If you decide to do the same, make it known where you found the work, on what date, and where your original content can be found. This will let whoever stole it know that you’re serious about your complaint, and will also keep track of their misdoings in case they’re a serial offender. If neither of these approaches work, you may want to take legal action. Don’t worry, it’s a lot easier than hiring a lawyer. Most search engines, such as Google, Yahoo, Bing and AOL, allow you to report copyright infringement through them. They then may consider removing, blocking or restricting access to that work.

How do I stop people from stealing my work?

It’s not possible to prevent others from stealing your work entirely, but it is possible to make it harder for them to do so. If you create visual images, watermarking the images with your name or logo will make it harder for someone else to pass it off as their own. For instance, in the comic I created for Rife, there is both my name and the Rife logo on the image, so that the work can be easily traced back to here.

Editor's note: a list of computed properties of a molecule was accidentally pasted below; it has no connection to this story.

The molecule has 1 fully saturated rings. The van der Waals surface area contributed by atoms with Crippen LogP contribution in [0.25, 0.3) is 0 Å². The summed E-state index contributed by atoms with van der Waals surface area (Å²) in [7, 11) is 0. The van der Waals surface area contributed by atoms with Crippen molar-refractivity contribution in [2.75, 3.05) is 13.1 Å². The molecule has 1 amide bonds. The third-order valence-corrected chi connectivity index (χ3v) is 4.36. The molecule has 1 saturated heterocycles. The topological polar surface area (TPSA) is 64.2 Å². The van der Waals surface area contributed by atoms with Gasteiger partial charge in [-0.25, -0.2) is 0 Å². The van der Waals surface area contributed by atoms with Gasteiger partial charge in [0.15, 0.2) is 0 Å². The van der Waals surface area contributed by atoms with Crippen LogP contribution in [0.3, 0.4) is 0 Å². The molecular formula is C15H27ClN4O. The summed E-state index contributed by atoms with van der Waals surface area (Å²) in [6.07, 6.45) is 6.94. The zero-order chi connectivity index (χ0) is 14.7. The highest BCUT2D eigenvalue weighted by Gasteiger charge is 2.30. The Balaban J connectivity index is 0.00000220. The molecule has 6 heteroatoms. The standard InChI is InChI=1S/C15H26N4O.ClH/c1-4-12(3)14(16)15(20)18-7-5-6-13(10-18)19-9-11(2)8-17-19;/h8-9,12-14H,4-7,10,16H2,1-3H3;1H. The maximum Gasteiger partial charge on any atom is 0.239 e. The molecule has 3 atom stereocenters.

afro-watermark

Uploading your work with a note stating whether or not you’re give permission for it to be shared and under what conditions may also prevent your work being used in ways you’re not happy with. Most cases of people stealing work are not intentional but merely accidents because the laws of intellectual property online are so murky.

The internet is a great place for young creatives to get their work known and it’s important that, as users of the internet, we do what we can to make sure they all get properly credited. The more people feel confident that their work isn’t going to get stolen, the more likely they’ll be to create more great content that we get to appreciate.

How do you go about sharing your creative work online? If you have any work you DO want to share and think Rife would be interested, let us know @rifemag on Twitter or via our Get Involved section.

Want to try reporting yourself? Check out The CYNews Project ‘We Are Bristol‘, a great chance for to get involved in a new media outlet for reporting on issues that effect young people in Bristol.